Cut the peel of each orange into strips using a paring knife.
Start at the stem and cut all the way through the peel, but not into
the flesh of the orange.
Remove each strip as you cut. Yields about 30 pieces.
In a stainless saucepan, add about 2 1/2 quarts water and orange peels. There should be enough water that the peels are not crowded.
Bring to a boil and allow the oranges to boil for about two minutes then drain.
Repeat the process two more times.
Place the oranges back into the pan and pour cold water over them and allow to cool. Once cooled, drain again.
Partially remove the pith (white part of peel).
With the paring knife, remove enough pith that leaves only about an eighth of an inch of pith on the peel.
Return orange peels to pot, and bring to the final two minute boil. Then drain.
Add the sugar and lemon to the saucepan with about 2 cups of water.
Bring to a strong boil and stir occasionally to dissolve the sugar.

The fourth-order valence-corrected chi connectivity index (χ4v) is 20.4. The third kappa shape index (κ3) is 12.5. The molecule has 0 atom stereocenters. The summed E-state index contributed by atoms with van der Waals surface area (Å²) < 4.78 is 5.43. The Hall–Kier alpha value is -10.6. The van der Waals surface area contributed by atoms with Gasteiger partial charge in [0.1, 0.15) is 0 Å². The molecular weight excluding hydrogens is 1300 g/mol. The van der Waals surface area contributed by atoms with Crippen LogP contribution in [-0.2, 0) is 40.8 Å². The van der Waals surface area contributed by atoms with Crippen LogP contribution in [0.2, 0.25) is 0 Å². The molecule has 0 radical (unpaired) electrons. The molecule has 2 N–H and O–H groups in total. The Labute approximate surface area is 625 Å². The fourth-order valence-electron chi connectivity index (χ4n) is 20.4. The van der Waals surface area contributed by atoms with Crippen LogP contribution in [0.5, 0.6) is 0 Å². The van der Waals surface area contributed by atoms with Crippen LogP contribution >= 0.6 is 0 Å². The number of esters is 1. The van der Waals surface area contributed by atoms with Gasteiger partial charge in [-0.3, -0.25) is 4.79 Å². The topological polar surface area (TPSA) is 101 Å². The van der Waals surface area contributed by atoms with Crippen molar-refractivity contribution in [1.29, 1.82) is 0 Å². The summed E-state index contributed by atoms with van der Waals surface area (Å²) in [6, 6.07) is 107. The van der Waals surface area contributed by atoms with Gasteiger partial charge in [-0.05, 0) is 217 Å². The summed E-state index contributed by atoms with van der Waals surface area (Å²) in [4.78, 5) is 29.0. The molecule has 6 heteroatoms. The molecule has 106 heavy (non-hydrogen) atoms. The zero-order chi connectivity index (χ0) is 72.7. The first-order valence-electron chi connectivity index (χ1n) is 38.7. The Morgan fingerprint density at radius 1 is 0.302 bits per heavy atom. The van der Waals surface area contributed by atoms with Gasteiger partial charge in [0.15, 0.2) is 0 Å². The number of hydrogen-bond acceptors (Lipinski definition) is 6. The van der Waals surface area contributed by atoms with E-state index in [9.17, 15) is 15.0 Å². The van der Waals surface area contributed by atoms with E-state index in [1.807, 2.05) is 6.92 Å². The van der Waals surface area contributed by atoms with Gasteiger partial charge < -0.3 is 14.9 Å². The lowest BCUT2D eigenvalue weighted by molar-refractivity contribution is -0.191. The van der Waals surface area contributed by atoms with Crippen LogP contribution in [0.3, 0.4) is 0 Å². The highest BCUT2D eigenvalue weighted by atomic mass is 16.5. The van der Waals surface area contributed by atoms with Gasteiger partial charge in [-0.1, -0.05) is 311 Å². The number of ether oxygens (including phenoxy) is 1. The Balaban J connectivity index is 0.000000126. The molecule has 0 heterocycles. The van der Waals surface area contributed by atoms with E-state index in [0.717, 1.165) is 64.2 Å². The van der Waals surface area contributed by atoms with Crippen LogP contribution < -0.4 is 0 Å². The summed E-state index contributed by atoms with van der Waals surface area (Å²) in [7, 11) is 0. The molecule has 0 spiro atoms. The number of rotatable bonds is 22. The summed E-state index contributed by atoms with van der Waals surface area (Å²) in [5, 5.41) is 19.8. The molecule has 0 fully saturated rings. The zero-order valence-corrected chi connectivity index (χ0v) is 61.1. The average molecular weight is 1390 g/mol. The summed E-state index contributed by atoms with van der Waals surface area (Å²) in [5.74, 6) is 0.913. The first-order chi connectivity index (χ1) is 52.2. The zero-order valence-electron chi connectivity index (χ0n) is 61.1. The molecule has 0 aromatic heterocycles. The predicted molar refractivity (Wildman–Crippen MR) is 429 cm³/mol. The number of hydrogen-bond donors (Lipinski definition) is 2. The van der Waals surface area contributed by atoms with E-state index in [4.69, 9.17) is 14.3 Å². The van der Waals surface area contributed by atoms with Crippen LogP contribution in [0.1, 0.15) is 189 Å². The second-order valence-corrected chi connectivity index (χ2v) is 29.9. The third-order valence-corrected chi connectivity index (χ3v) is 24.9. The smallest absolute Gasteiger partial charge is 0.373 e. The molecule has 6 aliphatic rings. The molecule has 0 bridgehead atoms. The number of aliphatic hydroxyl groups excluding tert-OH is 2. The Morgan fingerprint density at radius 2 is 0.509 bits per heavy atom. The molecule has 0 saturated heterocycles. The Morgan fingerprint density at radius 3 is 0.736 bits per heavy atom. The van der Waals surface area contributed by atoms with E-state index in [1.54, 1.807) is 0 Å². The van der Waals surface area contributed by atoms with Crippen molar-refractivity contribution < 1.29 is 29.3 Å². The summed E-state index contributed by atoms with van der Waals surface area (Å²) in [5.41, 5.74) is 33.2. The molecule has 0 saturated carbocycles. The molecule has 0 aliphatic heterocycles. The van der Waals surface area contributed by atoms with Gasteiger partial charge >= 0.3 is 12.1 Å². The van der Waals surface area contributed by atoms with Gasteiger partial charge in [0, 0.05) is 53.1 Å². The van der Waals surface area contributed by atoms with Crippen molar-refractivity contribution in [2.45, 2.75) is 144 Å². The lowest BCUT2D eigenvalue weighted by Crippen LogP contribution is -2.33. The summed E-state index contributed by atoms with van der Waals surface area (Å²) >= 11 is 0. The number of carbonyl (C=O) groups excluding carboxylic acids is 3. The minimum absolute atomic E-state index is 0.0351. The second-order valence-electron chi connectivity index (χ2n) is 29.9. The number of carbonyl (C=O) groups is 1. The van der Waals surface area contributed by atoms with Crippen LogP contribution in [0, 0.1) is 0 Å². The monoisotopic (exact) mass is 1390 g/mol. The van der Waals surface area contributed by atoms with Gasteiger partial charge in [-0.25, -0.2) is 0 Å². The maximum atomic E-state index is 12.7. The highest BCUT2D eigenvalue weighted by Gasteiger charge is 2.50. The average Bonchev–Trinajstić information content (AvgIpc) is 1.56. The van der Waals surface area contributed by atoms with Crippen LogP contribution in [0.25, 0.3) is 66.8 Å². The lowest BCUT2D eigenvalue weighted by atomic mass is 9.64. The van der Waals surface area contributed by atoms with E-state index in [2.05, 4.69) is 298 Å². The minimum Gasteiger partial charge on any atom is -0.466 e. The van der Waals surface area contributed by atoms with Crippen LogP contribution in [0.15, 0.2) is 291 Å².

Then reduce heat, but maintaining boil and cook until a begins to thicken.
Add the orange peels and cook until the peels become glassy. (can take up to an hour) Remove from heat and let cool in the syrup until plump, may take several hours, or leave overnight.
Once peels have absorbed syrup and plumped up, remove excess syrup by sliding from top with fingers.
Place on drying rack and allow to dry one day or until no longer sticks to your finger when touched.
Dip each peel in sugar by pressing down to evenly coat and return to drying rack. Allow one day to dry.
Store candied orange peels in the freezer. Layer the orange peels between parchment paper and lay flat.
Notes: When making homemade orange peels, the cutting and blanching process takes about 4 hours. But then, this recipe just needs time to allow the peels to absorb the syrup (over night) and dry on the counter (two days). This recipe works well for dipping into chocolate or as a practically fat free snack. May increase sugar to 4 cups for an even stronger candied orange taste. *Slow food method adapted from Rosetta Costantino?s My Calabria